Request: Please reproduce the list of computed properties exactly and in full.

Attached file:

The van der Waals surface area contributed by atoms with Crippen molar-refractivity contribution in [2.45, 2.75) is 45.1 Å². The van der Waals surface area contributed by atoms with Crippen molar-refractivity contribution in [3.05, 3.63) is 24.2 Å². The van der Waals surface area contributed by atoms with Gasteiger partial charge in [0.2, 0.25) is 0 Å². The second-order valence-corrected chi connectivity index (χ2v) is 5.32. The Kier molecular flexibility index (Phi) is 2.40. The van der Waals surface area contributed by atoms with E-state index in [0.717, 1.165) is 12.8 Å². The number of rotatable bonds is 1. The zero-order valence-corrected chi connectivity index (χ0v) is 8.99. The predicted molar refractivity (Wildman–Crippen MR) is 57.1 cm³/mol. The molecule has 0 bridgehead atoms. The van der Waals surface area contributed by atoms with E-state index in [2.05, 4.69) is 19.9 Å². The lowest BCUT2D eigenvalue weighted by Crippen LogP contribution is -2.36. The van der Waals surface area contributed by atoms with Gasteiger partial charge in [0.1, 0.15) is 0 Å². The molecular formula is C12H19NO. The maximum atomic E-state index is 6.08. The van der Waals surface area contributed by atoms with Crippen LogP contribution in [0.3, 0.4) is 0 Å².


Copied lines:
The van der Waals surface area contributed by atoms with Crippen molar-refractivity contribution in [2.45, 2.75) is 45.1 Å². The van der Waals surface area contributed by atoms with Crippen molar-refractivity contribution in [3.05, 3.63) is 24.2 Å². The van der Waals surface area contributed by atoms with Gasteiger partial charge in [0.2, 0.25) is 0 Å². The second-order valence-corrected chi connectivity index (χ2v) is 5.32. The Kier molecular flexibility index (Phi) is 2.40. The van der Waals surface area contributed by atoms with E-state index in [0.717, 1.165) is 12.8 Å². The number of rotatable bonds is 1. The zero-order valence-corrected chi connectivity index (χ0v) is 8.99. The predicted molar refractivity (Wildman–Crippen MR) is 57.1 cm³/mol. The molecule has 0 bridgehead atoms. The van der Waals surface area contributed by atoms with E-state index in [2.05, 4.69) is 19.9 Å². The lowest BCUT2D eigenvalue weighted by Crippen LogP contribution is -2.36. The van der Waals surface area contributed by atoms with Gasteiger partial charge in [0.1, 0.15) is 0 Å². The molecular formula is C12H19NO. The maximum atomic E-state index is 6.08. The van der Waals surface area contributed by atoms with Crippen LogP contribution in [0.3, 0.4) is 0 Å².